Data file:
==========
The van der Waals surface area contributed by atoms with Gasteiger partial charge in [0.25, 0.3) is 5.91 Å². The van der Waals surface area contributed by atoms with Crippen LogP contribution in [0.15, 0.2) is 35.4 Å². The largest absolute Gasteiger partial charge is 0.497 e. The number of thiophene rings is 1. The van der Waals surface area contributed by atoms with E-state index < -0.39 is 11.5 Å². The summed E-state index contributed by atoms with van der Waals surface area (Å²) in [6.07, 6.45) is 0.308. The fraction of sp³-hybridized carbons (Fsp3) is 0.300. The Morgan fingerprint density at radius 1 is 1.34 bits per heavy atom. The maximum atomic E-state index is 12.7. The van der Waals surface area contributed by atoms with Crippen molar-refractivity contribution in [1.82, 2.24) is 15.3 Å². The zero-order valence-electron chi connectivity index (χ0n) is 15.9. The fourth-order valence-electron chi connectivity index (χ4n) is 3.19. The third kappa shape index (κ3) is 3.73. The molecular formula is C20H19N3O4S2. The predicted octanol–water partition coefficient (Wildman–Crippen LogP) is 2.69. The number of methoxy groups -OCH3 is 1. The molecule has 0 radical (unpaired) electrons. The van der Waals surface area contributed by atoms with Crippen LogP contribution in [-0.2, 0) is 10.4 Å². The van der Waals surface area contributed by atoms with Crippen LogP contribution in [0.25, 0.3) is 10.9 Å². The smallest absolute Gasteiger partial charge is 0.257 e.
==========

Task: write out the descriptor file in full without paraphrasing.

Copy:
The van der Waals surface area contributed by atoms with Gasteiger partial charge in [0.25, 0.3) is 5.91 Å². The van der Waals surface area contributed by atoms with Crippen LogP contribution in [0.15, 0.2) is 35.4 Å². The largest absolute Gasteiger partial charge is 0.497 e. The number of thiophene rings is 1. The van der Waals surface area contributed by atoms with E-state index < -0.39 is 11.5 Å². The summed E-state index contributed by atoms with van der Waals surface area (Å²) in [6.07, 6.45) is 0.308. The fraction of sp³-hybridized carbons (Fsp3) is 0.300. The Morgan fingerprint density at radius 1 is 1.34 bits per heavy atom. The maximum atomic E-state index is 12.7. The van der Waals surface area contributed by atoms with Crippen molar-refractivity contribution in [1.82, 2.24) is 15.3 Å². The zero-order valence-electron chi connectivity index (χ0n) is 15.9. The fourth-order valence-electron chi connectivity index (χ4n) is 3.19. The third kappa shape index (κ3) is 3.73. The molecular formula is C20H19N3O4S2. The predicted octanol–water partition coefficient (Wildman–Crippen LogP) is 2.69. The number of methoxy groups -OCH3 is 1. The molecule has 0 radical (unpaired) electrons. The van der Waals surface area contributed by atoms with Crippen LogP contribution in [-0.2, 0) is 10.4 Å². The van der Waals surface area contributed by atoms with Crippen LogP contribution in [0.25, 0.3) is 10.9 Å². The smallest absolute Gasteiger partial charge is 0.257 e.